The following article was recently published by in the new issue of LIBER Quarterly (Vol 24, No 2; 2014). The publication is the journal of the Association of European Research Libraries (LIBER).
LIBER Quarterly (Vol 24, No 2; 2014)
Hilary Ballon and Mariet Westermann, writing about the struggles of publishing in art history noted that “It is a paradox of the digital revolution that it has never been easier to produce and circulate a reproductive image, and never harder to publish one.” If publishing in general is in crisis because of the seismic re-ordering in a digital world, the field of art history is the extreme tail of the spectrum; rights holders are accustomed to licensing image content for limited edition print runs. Given this particularly challenging corner of the publishing work, a project initiated by the Metropolitan Museum offers some hope of a collaborative way forward. What sociological re-engineering enabled progress on this problem? Is it possible that there are other lessons here too, that might throw at least streaks of light on other process re-engineering provoked by digital innovation in publishing?
This paper reviews how a leading repository of art (The Metropolitan Museum of Art) and a non-profit intermediary (ARTstor) created an alternative pathway to provide primary source content in support of image-intensive publishing. This venture is framed in the context of a publishing system moving toward greater freedom and an aim to bring about ever lower (or no) fees to readers.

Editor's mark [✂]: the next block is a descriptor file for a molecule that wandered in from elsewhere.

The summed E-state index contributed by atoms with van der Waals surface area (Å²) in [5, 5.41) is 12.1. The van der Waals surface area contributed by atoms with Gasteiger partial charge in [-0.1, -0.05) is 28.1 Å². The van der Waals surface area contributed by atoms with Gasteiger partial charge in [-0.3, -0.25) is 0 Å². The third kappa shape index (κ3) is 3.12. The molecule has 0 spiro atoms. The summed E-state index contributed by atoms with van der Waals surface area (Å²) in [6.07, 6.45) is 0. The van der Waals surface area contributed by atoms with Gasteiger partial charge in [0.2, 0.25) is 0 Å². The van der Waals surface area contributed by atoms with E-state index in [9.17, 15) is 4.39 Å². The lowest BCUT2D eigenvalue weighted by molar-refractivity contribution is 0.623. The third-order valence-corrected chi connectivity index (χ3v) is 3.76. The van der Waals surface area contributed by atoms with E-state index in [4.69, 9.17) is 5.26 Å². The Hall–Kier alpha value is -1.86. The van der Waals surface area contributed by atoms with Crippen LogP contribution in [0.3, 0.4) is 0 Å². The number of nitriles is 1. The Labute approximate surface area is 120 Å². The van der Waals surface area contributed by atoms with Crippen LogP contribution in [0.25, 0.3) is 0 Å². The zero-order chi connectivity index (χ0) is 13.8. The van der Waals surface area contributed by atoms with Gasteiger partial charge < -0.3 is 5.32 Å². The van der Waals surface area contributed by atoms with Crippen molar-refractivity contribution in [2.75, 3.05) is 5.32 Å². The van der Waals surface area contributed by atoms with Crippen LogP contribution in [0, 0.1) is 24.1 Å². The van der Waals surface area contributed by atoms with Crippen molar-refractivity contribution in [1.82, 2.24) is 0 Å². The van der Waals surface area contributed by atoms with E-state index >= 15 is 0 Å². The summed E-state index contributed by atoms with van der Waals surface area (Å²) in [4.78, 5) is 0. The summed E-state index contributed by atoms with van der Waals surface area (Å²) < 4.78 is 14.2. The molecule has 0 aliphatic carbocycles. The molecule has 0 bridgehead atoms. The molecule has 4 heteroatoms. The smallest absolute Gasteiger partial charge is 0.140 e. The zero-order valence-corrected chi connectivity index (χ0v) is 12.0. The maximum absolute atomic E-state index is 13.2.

In general, providing academic content for free requires a re-structuring of a public release process – either of processed content or less processed content. To the extent that processing adds value, it might be worth paying for. This case study argues that there are places where community wide interests align, describes what it takes to keep them aligned, and explores what we did collectively to facilitate re-structuring. The conclusion explores whether there are lessons for open access publishing more generally in the example of cross-subsidization among mission (and not only marketing) driven organizations.
Direct to Full Text Article (28 pages; PDF)